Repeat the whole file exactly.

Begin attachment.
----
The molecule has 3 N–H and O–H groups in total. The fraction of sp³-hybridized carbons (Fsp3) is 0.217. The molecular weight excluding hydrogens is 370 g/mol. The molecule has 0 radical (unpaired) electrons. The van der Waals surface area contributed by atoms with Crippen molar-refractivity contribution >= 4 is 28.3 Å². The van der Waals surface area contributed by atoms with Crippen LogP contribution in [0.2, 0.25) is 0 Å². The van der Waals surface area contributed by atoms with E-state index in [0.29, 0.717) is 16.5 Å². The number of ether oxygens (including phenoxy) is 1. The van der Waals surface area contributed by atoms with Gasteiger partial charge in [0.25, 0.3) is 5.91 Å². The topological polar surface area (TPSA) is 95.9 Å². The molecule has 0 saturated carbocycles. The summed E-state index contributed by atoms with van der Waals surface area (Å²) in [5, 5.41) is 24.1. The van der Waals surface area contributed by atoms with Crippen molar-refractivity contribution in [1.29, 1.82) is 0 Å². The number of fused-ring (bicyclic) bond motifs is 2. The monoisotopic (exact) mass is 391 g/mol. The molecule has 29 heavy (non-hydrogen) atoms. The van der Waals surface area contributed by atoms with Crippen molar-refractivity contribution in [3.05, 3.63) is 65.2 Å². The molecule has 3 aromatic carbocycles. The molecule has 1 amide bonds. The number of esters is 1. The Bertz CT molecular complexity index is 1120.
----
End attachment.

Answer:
The molecule has 3 N–H and O–H groups in total. The fraction of sp³-hybridized carbons (Fsp3) is 0.217. The molecular weight excluding hydrogens is 370 g/mol. The molecule has 0 radical (unpaired) electrons. The van der Waals surface area contributed by atoms with Crippen molar-refractivity contribution >= 4 is 28.3 Å². The van der Waals surface area contributed by atoms with Crippen LogP contribution in [0.2, 0.25) is 0 Å². The van der Waals surface area contributed by atoms with E-state index in [0.29, 0.717) is 16.5 Å². The number of ether oxygens (including phenoxy) is 1. The van der Waals surface area contributed by atoms with Gasteiger partial charge in [0.25, 0.3) is 5.91 Å². The topological polar surface area (TPSA) is 95.9 Å². The molecule has 0 saturated carbocycles. The summed E-state index contributed by atoms with van der Waals surface area (Å²) in [5, 5.41) is 24.1. The van der Waals surface area contributed by atoms with Crippen molar-refractivity contribution in [1.29, 1.82) is 0 Å². The number of fused-ring (bicyclic) bond motifs is 2. The monoisotopic (exact) mass is 391 g/mol. The molecule has 29 heavy (non-hydrogen) atoms. The van der Waals surface area contributed by atoms with Crippen molar-refractivity contribution in [3.05, 3.63) is 65.2 Å². The molecule has 3 aromatic carbocycles. The molecule has 1 amide bonds. The number of esters is 1. The Bertz CT molecular complexity index is 1120.